So In-fact (no offence) it’s the IOC’s useless marketing effort to show transparency.
Nice Info. I was not knowing about density increases in high temp.
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Old 11th August 2006, 15:42   #7
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Quote:
Originally Posted by pawan_pullarwar
Nice Info. I was not knowing about density increases in high temp.
Hey.....density decreases when temp. increases. Itís the volume that increases with increase in temp.
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Old 11th August 2006, 18:00   #8
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Anyway, I found out more. At present they check the density in the morning and then input the data into the display! It is really too funny. The supervisor said they are working to make it realtime/automatic but it will still take some time. I did notice the density of extrapremium was higher than that of normal petrol.
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Old 6th May 2008, 08:04   #9
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**----18 months later----**

Quote:
Originally Posted by sandeep108 View Post
...The supervisor said they are working to make it realtime/automatic but it will still take some time....
This has now happened. They are automatically corrected to 15*c

Crosslink : http://www.team-bhp.com/forum/indian...y-display.html (Pumps with fuel density display)

cya
R
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Old 9th August 2009, 20:15   #10
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In very new bunks, the machines nowadays indicate the density of fuel as well.

I have noticed that one pump was displaying 786 Kg/m3, and still the "Invalid Density" LED light was glowing. Did anyone notice the difference in density when you fill early in the morning than during mid-day or evening?

Today I filled from another pump in the evening after a hot-sun day and there it was 720 Kg/m3.
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Old 10th August 2009, 17:10   #11
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Anyway, I found out more. At present they check the density in the morning and then input the data into the display! It is really too funny. The supervisor said they are working to make it realtime/automatic but it will still take some time. "

The IOC bunk wherein I refill had the same reply.
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Old 10th August 2009, 22:36   #12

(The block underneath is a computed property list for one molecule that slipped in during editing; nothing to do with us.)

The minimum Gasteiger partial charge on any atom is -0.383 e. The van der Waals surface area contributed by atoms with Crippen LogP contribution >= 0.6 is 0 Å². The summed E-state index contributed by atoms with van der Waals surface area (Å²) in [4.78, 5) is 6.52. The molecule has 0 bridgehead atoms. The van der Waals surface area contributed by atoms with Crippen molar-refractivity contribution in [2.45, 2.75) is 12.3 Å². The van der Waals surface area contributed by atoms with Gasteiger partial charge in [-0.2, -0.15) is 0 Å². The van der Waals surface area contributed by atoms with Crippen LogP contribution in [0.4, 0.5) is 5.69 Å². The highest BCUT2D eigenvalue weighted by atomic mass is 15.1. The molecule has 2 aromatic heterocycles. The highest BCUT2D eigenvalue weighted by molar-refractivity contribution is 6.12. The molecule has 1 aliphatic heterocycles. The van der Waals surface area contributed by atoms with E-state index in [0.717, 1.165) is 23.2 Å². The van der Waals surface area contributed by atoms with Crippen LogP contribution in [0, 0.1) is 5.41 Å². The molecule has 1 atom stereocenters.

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Athalaga,

If the density is corrected to 15*C (as per standard procedure - worldwide), it really doesn't matter at what time the reading was taken!

The purpose of these readouts is to ensure that you are not getting adulterated fuel, and not to ensure that you are getting the most paisa vasool

(On the other hand though - when pumps get fuel from the tankers, they check the density and do NOT temperature correct it -- so they get exactly what they are paying for and not any less!)*

cya
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* source : the other thread that i've linked to.... or i read it somewhere else on the forum.

Last edited by Rehaan : 10th August 2009 at 22:38.
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Old 14th April 2011, 11:31   #13
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Default Re: Fuel Density - what should it be for different fuels

Quote:
Originally Posted by rohitbagai View Post
Hey.....density decreases when temp. increases. Itís the volume that increases with increase in temp.
If the volume increases with the decrease in density, then isn't there scope for petrol pumps to sell more petrol than they actuall bought.

Consider the following scenarios:
1. As mentioned in post #3, if tanker is delivering 72 ltrs more, then for every 12000 ltrs, the dealer will get 72 * 65 = Rs 4680 profit.
2. What is the dealer is buying the petrol at normal density (720 - 770) and then reducing the density by some means (increasing the temperature), there by increasing the volume and thus selling more than he actually bought.

The customer tends to get lesser density fuel in both cases and thus is not getting what he paid for.

Please correct me if i am wrong...